In the hierarchy of digestive organs, you might first list the stomach, liver, or colon. But there's a pear-shaped sac tucked under your liver that barely gets a second thought: the lowly gallbladder.
This small but mighty organ plays an important role in helping us digest food, but we often don't acknowledge it unless something goes wrong — which happens in about 15% of American adults, according to the National Institutes of Health (NIH). Yet gallbladder disease — which includes stones, inflammation, infection, or blockage — can lead to excruciating pain or even life-threatening complications down the line.
The gallbladder essentially serves as a storage room for bile, squeezing the fluid into the small intestine to help digest the fats we consume. It makes sense, then, that the organ might struggle when our diet is heavy in fatty or fried foods. We can live without a gallbladder, but it can't stay in peak performance mode without diligent care, says Dr. William Brugge, a professor of medicine at Harvard Medical School.
"I think people generally try to ignore their gallbladder," Dr. Brugge says. "It doesn't have as squeamish a reputation as the colon or rectum, but it's down there on the list."
Tactics to promote gallbladder health
Keeping your gallbladder healthy involves a similar approach to keeping the rest of your body in optimal shape. These familiar suggestions include:
Eat more fruits and vegetables. They're rich in nutrients such as vitamin C, folic acid, and magnesium, which may lower the risk of gallbladder disease. Fiber-filled fruits and vegetables also don't strain the gallbladder, since they contain little or no fat.
Favor lean proteins. Opting for poultry, lean meat, and fish dishes that are baked or broiled — not fried — can lower your gallstone risk. Limit or avoid full-fat dairy products and red or processed meats.
Maintain a healthy weight. Overweight or obesity can make you prone to gallstones.
Aside from a high-fat diet, other risk factors for gallbladder disease include overweight or obesity, a family history of gallbladder issues, Native American or Latino heritage, and being 40 or older. Women are twice as likely as men to develop gallstones, which top the list of gallbladder problems. Extra estrogen, particularly during pregnancy, slows the gallbladder's ability to empty, letting bile pool, Dr. Brugge says.
Gallstones develop when bile or related fluids form hardened stonelike lumps that can grow and multiply. Attacks of agonizing pain result when gallstones get larger or block bile ducts. Other symptoms include pain between the shoulder blades, nausea, vomiting, fever, chills, bloating, indigestion, and sweating. About a quarter of people diagnosed with gallstones each year need treatment, which is usually surgery.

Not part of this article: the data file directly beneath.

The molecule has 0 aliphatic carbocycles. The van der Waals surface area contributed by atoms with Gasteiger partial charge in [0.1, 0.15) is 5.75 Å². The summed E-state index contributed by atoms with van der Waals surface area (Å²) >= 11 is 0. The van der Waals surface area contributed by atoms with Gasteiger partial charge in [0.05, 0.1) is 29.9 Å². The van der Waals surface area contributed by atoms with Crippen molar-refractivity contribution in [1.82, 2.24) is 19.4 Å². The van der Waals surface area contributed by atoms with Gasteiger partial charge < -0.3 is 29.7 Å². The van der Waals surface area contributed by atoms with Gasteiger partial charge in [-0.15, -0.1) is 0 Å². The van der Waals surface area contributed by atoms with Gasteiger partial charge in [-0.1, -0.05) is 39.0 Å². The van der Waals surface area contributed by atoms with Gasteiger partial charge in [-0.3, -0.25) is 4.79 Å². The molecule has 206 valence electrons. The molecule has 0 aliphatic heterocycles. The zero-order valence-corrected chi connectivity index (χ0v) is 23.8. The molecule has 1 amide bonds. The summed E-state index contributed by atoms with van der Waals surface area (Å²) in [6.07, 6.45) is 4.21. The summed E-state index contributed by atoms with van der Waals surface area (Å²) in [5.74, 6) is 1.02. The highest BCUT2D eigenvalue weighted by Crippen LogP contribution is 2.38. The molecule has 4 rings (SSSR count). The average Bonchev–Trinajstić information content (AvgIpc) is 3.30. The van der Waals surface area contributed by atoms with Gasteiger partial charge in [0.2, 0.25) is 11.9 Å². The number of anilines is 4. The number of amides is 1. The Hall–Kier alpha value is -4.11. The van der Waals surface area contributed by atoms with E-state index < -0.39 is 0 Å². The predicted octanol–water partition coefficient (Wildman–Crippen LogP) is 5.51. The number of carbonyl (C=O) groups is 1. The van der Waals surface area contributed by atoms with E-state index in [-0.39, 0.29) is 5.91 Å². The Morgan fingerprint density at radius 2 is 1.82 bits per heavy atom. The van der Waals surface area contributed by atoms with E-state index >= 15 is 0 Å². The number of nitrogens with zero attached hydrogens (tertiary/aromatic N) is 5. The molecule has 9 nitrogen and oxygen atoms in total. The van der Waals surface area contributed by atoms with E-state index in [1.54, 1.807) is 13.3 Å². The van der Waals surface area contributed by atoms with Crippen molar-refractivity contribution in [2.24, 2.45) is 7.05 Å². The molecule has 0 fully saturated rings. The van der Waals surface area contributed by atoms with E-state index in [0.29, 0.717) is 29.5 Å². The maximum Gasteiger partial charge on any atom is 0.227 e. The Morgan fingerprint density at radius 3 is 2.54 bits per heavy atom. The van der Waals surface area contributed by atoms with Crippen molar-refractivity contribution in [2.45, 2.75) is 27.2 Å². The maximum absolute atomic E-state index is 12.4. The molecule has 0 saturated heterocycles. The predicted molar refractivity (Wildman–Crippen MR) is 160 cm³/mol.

"After eating a particularly heavy or fatty meal, you may have severe pain — far more than gas or cramps — that might last for an hour or two," Dr. Brugge says.
Because bile ducts connect the gallbladder to other digestive organs, these surrounding structures can also suffer complications from gallbladder disease. Problems include cholangitis (bile duct inflammation), cirrhosis (scarring of the liver), and pancreatitis (inflammation of the pancreas).
But the most dangerous complication, Dr. Brugge says, is gallbladder inflammation called cholecystitis. It results from a gallstone getting stuck in the gallbladder, which becomes infected and causes searing pain. "It's a pretty dramatic illness," he says. "The gallbladder can rupture or leak infected bile, and the infection can spread through the body. It can be fatal."
New evidence suggests gallstones may also raise the risk of developing cancers of the liver, bile duct, and pancreas. A study published online June 17, 2022, by the British Journal of Cancer tracked more than 115,000 women and nearly 50,000 men for up to 30 years, asking about their history of gallstones at the study's start and every other year afterward. Compared with people without gallstones, those who got them were 60% more likely to develop liver cancer, more than four times as likely to develop bile duct cancer, and 13% more likely to develop pancreatic cancer.
Gallbladder cancer itself is relatively rare, diagnosed in about 12,200 Americans each year. "It's very deadly, but not very common," Dr. Brugge says.
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